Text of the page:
Aid Isn’t Enough

Looking beyond the Net Price Calculator to real change

The Red Line

Harvard prides itself on its accessibility to low-income students. Indeed, Harvard’s financial aid packages are some of the best in the country. For example, students whose families make below $65,000, like 62 percent of families in the U.S., pay basically nothing for their Harvard education.

Yet Harvard’s student body is still much, much richer than the average group of American residents. As Justin Lanning ’12 noted in The Crimson last year, calculations based on information from the Harvard Financial Aid Office “come to the stunning conclusion that approximately 45.6 percent of Harvard undergraduates come from families with incomes above $200,000, placing them in the top 3.8 percent of American households. Even more shockingly, only about 4 percent of Harvard undergraduates come from the bottom quintile of U.S. incomes and a mere 17.8 percent come from the bottom three quintiles of U.S. incomes.” Despite the Financial Aid Initiative launched in 2004 and the efforts of Undergraduate Minority Recruitment Program, Harvard still has relatively few working- and middle-class students.

Of course, some of this disparity is due to Harvard’s admissions practices. For example, Harvard’s Admissions Office still considers legacy status in its admissions decisions, which advantages students whose parents have not just attended a university, but have attended Harvard, one of the most exclusive universities in the country (and financial aid packages weren’t nearly as generous one generation ago). Harvard also uses the SAT as a measure of aptitude, despite data suggesting that SAT scores correlate strongly with family income.

But beyond this, Harvard undoubtedly accepts more upper-class students than working-class students simply because it receives many more “strong” applications from students who have attended private schools or well-funded public schools than those who have not. Because of this, if Harvard truly wants a more socioeconomically diverse student body, it must address the structural issues that lead to well-off high school students producing better transcripts, test scores, essays, teacher recommendations, and alumni interviews than their low-income peers.

Our administrators and admissions officers do seem to believe in creating a more socioeconomically diverse Harvard. Former Harvard President Larry H. Summers, who launched the Financial Aid Initiative, declared in 2004, “We need to recognize that the most serious domestic problem in the United States today is the widening gap between the children of the rich and the children of the poor. Education is the most powerful weapon we have to address that problem.”

If Harvard’s administrators wish to reduce that gap, they cannot simply parade around statistics about the millions spent on financial aid each fiscal year. Instead, they must address structural issues in the U.S. education system that currently prevent working- and middle-class high school students from gaining admittance to “elite” universities.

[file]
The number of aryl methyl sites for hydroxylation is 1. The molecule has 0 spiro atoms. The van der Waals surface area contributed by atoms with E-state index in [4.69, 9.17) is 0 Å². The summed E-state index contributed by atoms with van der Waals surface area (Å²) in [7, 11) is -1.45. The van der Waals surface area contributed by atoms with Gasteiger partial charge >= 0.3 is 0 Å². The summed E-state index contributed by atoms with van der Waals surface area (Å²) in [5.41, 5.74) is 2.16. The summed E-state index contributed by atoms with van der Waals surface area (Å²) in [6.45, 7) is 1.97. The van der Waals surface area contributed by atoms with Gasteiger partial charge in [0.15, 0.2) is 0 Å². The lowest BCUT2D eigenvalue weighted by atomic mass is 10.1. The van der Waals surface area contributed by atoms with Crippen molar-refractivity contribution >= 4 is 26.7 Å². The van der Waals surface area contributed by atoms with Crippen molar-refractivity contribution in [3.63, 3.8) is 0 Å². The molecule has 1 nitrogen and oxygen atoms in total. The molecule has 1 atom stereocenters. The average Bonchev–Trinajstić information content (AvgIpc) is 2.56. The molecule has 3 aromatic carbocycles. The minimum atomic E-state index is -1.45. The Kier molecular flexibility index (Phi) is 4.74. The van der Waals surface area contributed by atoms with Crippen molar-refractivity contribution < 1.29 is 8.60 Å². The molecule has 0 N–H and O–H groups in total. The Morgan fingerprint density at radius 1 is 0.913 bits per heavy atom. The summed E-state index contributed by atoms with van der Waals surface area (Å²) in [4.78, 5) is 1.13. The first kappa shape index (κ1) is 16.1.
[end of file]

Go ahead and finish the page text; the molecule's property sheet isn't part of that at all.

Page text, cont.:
For example, Harvard should stop opposing bills intended to tax universities. Rather, Harvard should either voluntarily pay taxes or increase its Payments in Lieu of Taxes to the cities of Cambridge and Boston (which are currently a small percentage of what Harvard would owe if it were not exempt from property taxes), which could be used by these cities to increase funding for public programs. Furthermore, Harvard should deploy its lobbying power and political force behind legislation that will increase funding to public schools across the country, especially in poor neighborhoods, so that schools can afford to pay teachers more and strengthen educational infrastructure.

This summer, Harvard President Drew G. Faust signed a letter urging the federal government to cut back spending on “entitlement programs” in an effort to prevent “slashing valuable investments in education.” Yet entitlement programs like the Child Care Tax Credit, food stamps, unemployment insurance, and subsidized housing are essential to Harvard’s mission of matriculating a more diverse student body; students from poor families depend on these social services as they make their way through the public education system.

Of course, even when working-class students do gain admission to Harvard, simply offering generous financial aid packages to compensate for high tuition prices is not a perfect solution. Students across the world have noted that, if education is a human right, it must be free: groups ranging from Students United for a Free CUNY to CLASSE, a student organization in Quebec, have recently demanded free public higher education. But Harvard’s tuition continues to rise at a much higher rate than inflation each year, and Harvard seems unlikely to take the lead in moving towards inexpensive higher education.

If Harvard’s administrators are committed to increasing the number of working-class and middle-class students at Harvard, they must address the structural roots of educational inequality. Of course, Harvard doesn’t seem likely to do this soon—but meanwhile, the Admissions Office should recognize that simply touting Harvard’s Net Price Calculator or even allocating a million more dollars to Harvard’s financial aid budget will not make Harvard’s undergraduate population more socioeconomically diverse.

Sandra Y. L. Korn ’14, a Crimson editorial executive, is a joint history of science and studies of women, gender, and sexuality concentrator in Eliot House. Her column appears on alternate Thursdays.

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